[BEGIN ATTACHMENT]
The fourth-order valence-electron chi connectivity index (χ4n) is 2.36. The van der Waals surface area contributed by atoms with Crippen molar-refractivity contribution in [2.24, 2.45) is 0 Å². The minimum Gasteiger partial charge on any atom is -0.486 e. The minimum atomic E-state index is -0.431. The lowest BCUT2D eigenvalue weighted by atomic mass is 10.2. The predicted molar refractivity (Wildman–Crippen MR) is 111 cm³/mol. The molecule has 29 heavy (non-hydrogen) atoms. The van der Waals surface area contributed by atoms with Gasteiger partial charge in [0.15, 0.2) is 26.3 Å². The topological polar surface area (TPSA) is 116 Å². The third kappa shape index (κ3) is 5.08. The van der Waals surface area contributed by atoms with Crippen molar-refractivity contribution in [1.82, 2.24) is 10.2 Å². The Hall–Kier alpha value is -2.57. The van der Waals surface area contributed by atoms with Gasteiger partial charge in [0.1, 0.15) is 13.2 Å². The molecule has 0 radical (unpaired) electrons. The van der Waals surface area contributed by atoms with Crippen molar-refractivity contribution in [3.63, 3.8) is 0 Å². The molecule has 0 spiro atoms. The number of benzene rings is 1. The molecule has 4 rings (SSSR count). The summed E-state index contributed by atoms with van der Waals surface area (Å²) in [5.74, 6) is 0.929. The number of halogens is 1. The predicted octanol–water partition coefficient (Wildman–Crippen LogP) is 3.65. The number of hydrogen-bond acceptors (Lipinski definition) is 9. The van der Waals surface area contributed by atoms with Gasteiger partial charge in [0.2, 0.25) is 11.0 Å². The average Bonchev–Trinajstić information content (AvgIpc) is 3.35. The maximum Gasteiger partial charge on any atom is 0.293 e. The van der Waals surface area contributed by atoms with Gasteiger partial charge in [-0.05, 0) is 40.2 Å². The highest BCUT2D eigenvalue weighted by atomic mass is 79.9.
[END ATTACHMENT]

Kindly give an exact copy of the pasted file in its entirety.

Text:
The fourth-order valence-electron chi connectivity index (χ4n) is 2.36. The van der Waals surface area contributed by atoms with Crippen molar-refractivity contribution in [2.24, 2.45) is 0 Å². The minimum Gasteiger partial charge on any atom is -0.486 e. The minimum atomic E-state index is -0.431. The lowest BCUT2D eigenvalue weighted by atomic mass is 10.2. The predicted molar refractivity (Wildman–Crippen MR) is 111 cm³/mol. The molecule has 29 heavy (non-hydrogen) atoms. The van der Waals surface area contributed by atoms with Gasteiger partial charge in [0.15, 0.2) is 26.3 Å². The topological polar surface area (TPSA) is 116 Å². The third kappa shape index (κ3) is 5.08. The van der Waals surface area contributed by atoms with Crippen molar-refractivity contribution in [1.82, 2.24) is 10.2 Å². The Hall–Kier alpha value is -2.57. The van der Waals surface area contributed by atoms with Gasteiger partial charge in [0.1, 0.15) is 13.2 Å². The molecule has 0 radical (unpaired) electrons. The van der Waals surface area contributed by atoms with Crippen molar-refractivity contribution in [3.63, 3.8) is 0 Å². The molecule has 0 spiro atoms. The number of benzene rings is 1. The molecule has 4 rings (SSSR count). The summed E-state index contributed by atoms with van der Waals surface area (Å²) in [5.74, 6) is 0.929. The number of halogens is 1. The predicted octanol–water partition coefficient (Wildman–Crippen LogP) is 3.65. The number of hydrogen-bond acceptors (Lipinski definition) is 9. The van der Waals surface area contributed by atoms with Gasteiger partial charge in [0.2, 0.25) is 11.0 Å². The average Bonchev–Trinajstić information content (AvgIpc) is 3.35. The maximum Gasteiger partial charge on any atom is 0.293 e. The van der Waals surface area contributed by atoms with Gasteiger partial charge in [-0.05, 0) is 40.2 Å². The highest BCUT2D eigenvalue weighted by atomic mass is 79.9.